Discontinued sippy cup leads to outpouring of love for teen boy with autism

It’s a happily-ever-after worthy of a Dickens tale, and inspiration to each ‘lend our own light.’

Mirco Vacca | Shutterstock

Christmas time is when we are reminded of miracles and mercies made possible through the sacrifice and kindness of other people. One of the most epic Christmas stories of all time, Charles Dickens’ A Christmas Carol, ends with a converted miser helping tend a child. This is the happily-ever-after we long for at the holidays, with its poignant reminder of how a child in need can inspire individuals to accomplish great good. In 2016, look no further than the unforgettable story of Ben Carter, a teen-aged boy with a severe form of autism.

Ben was at risk for dehydration because he will only drink from the one type of cup that he has cherished since he was two-years-old, the last of which is now deteriorating. Since the item had been discontinued, Ben’s valiant father Marc took to Twitter to ask for help.

People came forward to offer matching cups of their own for the cause. Then, the company, Tommee Tippee, searched for the original molds and boldly decided to produce a lifetime supply of the original cup for Ben, thus showing how charity can be right at home in the corporate world. God bless each individual who reached out to help and share this story. Each is an example of the ancient proverb allegedly from Confucius: “Better to light one small candle than curse the darkness.” Thanks to Ben, his dad, and each who lent their light, there is now a bonfire of comfort and joy.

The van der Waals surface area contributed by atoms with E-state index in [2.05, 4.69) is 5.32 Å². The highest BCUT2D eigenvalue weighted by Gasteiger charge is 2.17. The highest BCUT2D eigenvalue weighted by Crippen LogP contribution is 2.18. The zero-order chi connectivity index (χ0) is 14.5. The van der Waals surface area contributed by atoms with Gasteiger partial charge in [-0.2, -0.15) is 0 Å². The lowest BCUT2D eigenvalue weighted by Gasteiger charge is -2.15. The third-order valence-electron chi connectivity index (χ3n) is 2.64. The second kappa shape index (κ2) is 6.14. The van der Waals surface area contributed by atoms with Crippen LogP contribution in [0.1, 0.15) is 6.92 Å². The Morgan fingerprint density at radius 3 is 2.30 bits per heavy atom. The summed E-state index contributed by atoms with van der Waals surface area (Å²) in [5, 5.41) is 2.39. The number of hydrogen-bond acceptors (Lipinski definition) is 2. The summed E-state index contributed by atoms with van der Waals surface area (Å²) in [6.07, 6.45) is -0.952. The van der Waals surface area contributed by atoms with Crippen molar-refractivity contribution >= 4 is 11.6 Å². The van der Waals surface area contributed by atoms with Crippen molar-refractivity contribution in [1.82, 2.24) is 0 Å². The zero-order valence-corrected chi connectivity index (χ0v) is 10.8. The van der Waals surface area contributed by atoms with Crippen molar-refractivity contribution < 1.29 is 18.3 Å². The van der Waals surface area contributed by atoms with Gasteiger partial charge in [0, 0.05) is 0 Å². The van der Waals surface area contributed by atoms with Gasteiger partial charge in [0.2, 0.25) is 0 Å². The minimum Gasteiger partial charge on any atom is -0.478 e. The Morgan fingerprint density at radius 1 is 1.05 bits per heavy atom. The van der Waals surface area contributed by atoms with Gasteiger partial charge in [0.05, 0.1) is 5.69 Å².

Annabelle Moseley
Annabelle Moseley
Annabelle Moseley is an author of nine books, speaker, and professor of literature and religion. Her most recent book is a double volume of poetry written in the voices of notable and notorious Biblical characters, entitled: A Ship to Hold the World and The Marionette’s Ascent (Wiseblood Books, 2014). Moseley was The Walt Whitman Birthplace Writer-in-Residence (2009-2010); and in 2014, she was named Long Island Poet of the Year. She lives on Long Island with her husband and children.

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